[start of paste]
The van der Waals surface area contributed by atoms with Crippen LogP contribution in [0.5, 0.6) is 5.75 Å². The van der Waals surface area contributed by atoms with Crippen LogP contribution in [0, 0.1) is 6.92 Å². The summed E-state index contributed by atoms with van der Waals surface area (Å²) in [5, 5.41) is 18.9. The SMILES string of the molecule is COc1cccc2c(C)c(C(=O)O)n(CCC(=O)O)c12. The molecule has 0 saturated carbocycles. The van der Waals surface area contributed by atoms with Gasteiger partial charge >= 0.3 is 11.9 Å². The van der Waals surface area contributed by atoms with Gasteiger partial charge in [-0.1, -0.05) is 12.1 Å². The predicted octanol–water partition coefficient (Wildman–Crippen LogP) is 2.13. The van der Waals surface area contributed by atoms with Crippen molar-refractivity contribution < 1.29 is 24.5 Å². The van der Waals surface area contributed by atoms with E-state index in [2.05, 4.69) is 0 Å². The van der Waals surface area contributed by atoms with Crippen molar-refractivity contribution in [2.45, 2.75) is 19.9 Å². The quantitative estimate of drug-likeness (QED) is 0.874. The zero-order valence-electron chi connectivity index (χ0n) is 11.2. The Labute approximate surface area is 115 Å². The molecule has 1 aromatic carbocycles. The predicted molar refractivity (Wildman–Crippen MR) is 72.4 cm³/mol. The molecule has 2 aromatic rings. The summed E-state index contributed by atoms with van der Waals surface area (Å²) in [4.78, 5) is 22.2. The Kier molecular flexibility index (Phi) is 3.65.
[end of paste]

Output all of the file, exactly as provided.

The van der Waals surface area contributed by atoms with Crippen LogP contribution in [0.5, 0.6) is 5.75 Å². The van der Waals surface area contributed by atoms with Crippen LogP contribution in [0, 0.1) is 6.92 Å². The summed E-state index contributed by atoms with van der Waals surface area (Å²) in [5, 5.41) is 18.9. The SMILES string of the molecule is COc1cccc2c(C)c(C(=O)O)n(CCC(=O)O)c12. The molecule has 0 saturated carbocycles. The van der Waals surface area contributed by atoms with Gasteiger partial charge >= 0.3 is 11.9 Å². The van der Waals surface area contributed by atoms with Gasteiger partial charge in [-0.1, -0.05) is 12.1 Å². The predicted octanol–water partition coefficient (Wildman–Crippen LogP) is 2.13. The van der Waals surface area contributed by atoms with Crippen molar-refractivity contribution < 1.29 is 24.5 Å². The van der Waals surface area contributed by atoms with E-state index in [2.05, 4.69) is 0 Å². The van der Waals surface area contributed by atoms with Crippen molar-refractivity contribution in [2.45, 2.75) is 19.9 Å². The quantitative estimate of drug-likeness (QED) is 0.874. The zero-order valence-electron chi connectivity index (χ0n) is 11.2. The Labute approximate surface area is 115 Å². The molecule has 1 aromatic carbocycles. The predicted molar refractivity (Wildman–Crippen MR) is 72.4 cm³/mol. The molecule has 2 aromatic rings. The summed E-state index contributed by atoms with van der Waals surface area (Å²) in [4.78, 5) is 22.2. The Kier molecular flexibility index (Phi) is 3.65.